New York Times on NZ’s education exportation

An article by journalist Liz Gooch in the Asia/Pacific section of today’s New York Times examines New Zealand’s efforts to draw more international students.

An excerpt (read in full here):

New Zealand Casts Itself as Destination for International Students

When Josephine Huong Le was in high school in Hanoi, she had her sights set on studying in Switzerland. Then came the financial crisis, so she began investigating more affordable options.

While she was considering the possibilities, she happened to watch “The Lord of the Rings,” the J.R.R. Tolkien epic filmed in New Zealand. The stunning natural landscape so impressed Ms. Le that she began exploring study possibilities there.

“It’s cheaper than Switzerland,” said Ms. Le, now in her second year toward a bachelor’s degree in commerce and administration at Victoria University of Wellington. “They have less people. It’s quiet and peaceful. It’s affordable.”

New Zealand, with a population of just 4.4 million, may be best known for its wine, sheep and spectacular scenery, but it is increasingly seeking to present itself as an affordable, high-quality alternative to traditional education destinations like the United States, Britain and Australia.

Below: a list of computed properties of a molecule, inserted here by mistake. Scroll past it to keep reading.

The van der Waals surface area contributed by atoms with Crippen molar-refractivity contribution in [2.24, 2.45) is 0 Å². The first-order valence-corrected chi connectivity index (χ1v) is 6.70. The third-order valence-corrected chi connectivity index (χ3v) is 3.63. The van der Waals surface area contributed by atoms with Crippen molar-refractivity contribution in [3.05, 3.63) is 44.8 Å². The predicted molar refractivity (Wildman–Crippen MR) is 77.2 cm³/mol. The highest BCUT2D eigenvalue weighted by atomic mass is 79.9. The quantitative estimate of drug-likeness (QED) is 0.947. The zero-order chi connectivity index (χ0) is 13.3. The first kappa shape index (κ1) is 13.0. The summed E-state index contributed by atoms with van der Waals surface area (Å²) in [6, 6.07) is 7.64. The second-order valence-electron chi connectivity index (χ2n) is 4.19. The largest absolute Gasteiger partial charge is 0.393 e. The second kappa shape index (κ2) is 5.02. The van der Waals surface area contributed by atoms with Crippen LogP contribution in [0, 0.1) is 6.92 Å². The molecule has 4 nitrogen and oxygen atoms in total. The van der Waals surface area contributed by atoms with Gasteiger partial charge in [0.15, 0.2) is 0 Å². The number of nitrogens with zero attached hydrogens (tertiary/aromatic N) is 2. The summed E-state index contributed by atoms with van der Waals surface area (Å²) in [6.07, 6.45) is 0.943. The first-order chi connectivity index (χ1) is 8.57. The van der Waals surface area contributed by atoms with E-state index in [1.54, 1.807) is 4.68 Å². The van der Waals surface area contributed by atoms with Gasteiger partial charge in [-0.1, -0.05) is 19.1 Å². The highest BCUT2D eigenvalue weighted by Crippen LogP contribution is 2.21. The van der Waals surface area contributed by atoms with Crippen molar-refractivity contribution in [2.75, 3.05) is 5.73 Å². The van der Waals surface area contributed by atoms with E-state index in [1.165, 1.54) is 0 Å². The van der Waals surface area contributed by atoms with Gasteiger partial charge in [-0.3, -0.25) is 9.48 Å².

With international education now New Zealand’s fifth biggest export, annually worth 2.5 billion New Zealand dollars, or $2 billion, the government wants to double the sector’s economic value in the next 15 years. The expansion is seen as a way to increase university revenue, internationalize the institutions and bolster the ranks of the country’s skilled work force.

But the country faces stiff competition from its nearest neighbor, Australia, which has long been a favored destination for international students.

To help New Zealand’s universities better compete, the government has embarked on a multipronged approach in recent years, from reducing fees for international Ph.D. students to opening more visa offices in Asia.

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